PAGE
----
Strong unfavorable opinions of Western heads of state also vary significantly. Ninety percent of the politically radicalized and 62 percent of moderates express a dislike for George Bush; dislike for Tony Blair registers at 70 percent of politically radicalized and 43 percent of moderates. That level of dislike does not extend to other Western leaders. For example, dislike of Jacques Chirac is significantly lower: 39 percent among the politically radicalized and 24 percent among moderates.
Similarly, 81 percent of the politically radicalized and 67 percent of moderates describe the United States as aggressive, while few see France (7 percent of moderates and 9 percent of politically radicalized) or Germany (8 percent of moderates and 9 percent of politically radicalized) as aggressive. An across-the-board blind hatred of Western culture by those who are politically radicalized is not reflected in this worldwide data.
PROMOTION OF DEMOCRACY?
While the spread of democracy has been the stated goal of the United States, majorities in virtually every predominantly Muslim nation surveyed in 2005 doubted that the United States is serious about the establishment of democratic systems in the region:
- Only 24 percent in Egypt and Jordan and 16 percent in Turkey agree that the United States is serious about establishing democratic systems.
- The largest groups in agreement are in Lebanon (38 percent) and Indonesia (48 percent) but even there, 58 percent of Lebanese and 52 percent of Indonesians disagree with the statement.
Although the politically radicalized, as we have seen, are more optimistic about their personal lives, they are significantly more skeptical and pessimistic about world affairs. The skepticism among Muslims in general regarding the United States and its promotion of democracy is intensified among radicals: While about half (52 percent) of moderates say they disagree that the United States is serious about supporting democracy in the region, almost three-fourths (72 percent) of the politically radicalized disagree.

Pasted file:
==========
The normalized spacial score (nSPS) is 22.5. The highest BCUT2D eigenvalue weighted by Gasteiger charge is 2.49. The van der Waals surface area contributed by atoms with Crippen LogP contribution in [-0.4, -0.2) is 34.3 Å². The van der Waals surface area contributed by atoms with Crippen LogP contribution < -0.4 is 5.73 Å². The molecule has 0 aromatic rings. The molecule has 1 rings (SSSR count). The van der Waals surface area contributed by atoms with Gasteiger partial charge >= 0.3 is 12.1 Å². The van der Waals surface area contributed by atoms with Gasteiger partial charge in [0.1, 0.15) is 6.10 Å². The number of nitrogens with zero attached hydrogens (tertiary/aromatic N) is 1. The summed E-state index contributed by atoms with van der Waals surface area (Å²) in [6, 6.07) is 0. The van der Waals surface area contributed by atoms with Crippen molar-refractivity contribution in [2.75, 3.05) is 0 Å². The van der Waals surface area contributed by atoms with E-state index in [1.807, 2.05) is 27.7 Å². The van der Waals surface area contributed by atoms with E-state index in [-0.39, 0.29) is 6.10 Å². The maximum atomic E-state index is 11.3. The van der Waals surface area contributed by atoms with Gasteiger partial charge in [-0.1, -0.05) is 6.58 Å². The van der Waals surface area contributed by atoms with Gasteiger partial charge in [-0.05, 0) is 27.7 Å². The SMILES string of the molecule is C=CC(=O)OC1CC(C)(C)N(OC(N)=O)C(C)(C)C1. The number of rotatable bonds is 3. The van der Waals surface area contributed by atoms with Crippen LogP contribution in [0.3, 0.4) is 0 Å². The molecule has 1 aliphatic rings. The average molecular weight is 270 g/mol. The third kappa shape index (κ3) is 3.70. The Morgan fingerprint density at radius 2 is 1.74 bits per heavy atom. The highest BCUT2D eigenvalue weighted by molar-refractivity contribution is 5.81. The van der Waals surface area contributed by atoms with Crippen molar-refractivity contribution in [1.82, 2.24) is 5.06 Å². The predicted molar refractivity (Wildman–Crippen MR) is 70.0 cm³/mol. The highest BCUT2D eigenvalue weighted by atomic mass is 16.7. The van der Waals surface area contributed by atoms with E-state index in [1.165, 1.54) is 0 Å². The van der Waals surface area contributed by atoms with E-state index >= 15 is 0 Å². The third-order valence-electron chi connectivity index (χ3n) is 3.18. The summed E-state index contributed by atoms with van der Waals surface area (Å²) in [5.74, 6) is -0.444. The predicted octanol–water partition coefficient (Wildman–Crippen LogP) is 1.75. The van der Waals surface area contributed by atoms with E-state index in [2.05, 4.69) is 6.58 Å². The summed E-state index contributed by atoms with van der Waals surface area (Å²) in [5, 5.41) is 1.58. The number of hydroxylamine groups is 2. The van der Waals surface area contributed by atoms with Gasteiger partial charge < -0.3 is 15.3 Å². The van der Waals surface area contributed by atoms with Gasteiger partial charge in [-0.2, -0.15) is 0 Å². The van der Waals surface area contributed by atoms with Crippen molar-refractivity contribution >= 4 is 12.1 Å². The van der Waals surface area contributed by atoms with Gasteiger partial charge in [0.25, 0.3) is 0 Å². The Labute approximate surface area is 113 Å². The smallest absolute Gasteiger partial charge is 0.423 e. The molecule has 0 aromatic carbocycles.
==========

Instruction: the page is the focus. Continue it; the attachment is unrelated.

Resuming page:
As mentioned in the discussion about democratic exceptionalism, many Muslims charge that the United States and the West in general have a double standard when it comes to the promotion of democracy and human rights in the Arab/Muslim world.
Nearly two-thirds (63 percent) of the politically radicalized disagree that the United States will allow people in the region to “fashion their own political future as they see fit without direct U.S. influence,” compared with 48 percent of moderates.
The impact of that perception is clear when one considers that Gallup also found that 50 percent of the politically radicalized feel more strongly that their progress will be helped by “moving toward governmental democracy,” compared with 35 percent of moderates.
For the politically radicalized, their fear of Western control and domination, as well as lack of self-determination, reinforces their sense of powerlessness. Thus, there is the development of a belief among the politically radicalized that they must dedicate themselves to changing an untenable situation.
RELIGIOUS AND CULTURAL IDENTITY
The creation of modern Muslim states after World War II brought high expectations for a strong and prosperous future. Many governments and elites looked to Western models (political, economic, legal, and educational ideas and institutions).
However, nation building in the Muslim world, where borders were often artificially drawn by European colonial powers, placed peoples with diverse centuries-old religious, tribal and ethnic identities and allegiances under non-elected rulers (kings and military officers). As later conflicts and civil wars in Lebanon and Iraq would demonstrate, it was a fragile process that bore the seeds of later crises of identity, legitimacy, power and authority.
By the late 1950s and 1960s, widespread dissatisfaction with the track record of Western-inspired liberal nationalism took its toll. Monarchs and governments tumbled from power and new rulers emerged in Egypt, Libya, Syria, Sudan, Iraq and Algeria. All were based upon some form of Arab nationalism/socialism with its populist appeals to Arab identity and unity, the failures of liberal nationalism and the West, and the promise of widespread social reforms. At the same time, Islamic movements such as the Muslim Brotherhood attracted tens of thousands of members in Egypt and Sudan as well as Syria, Jordan and Palestine.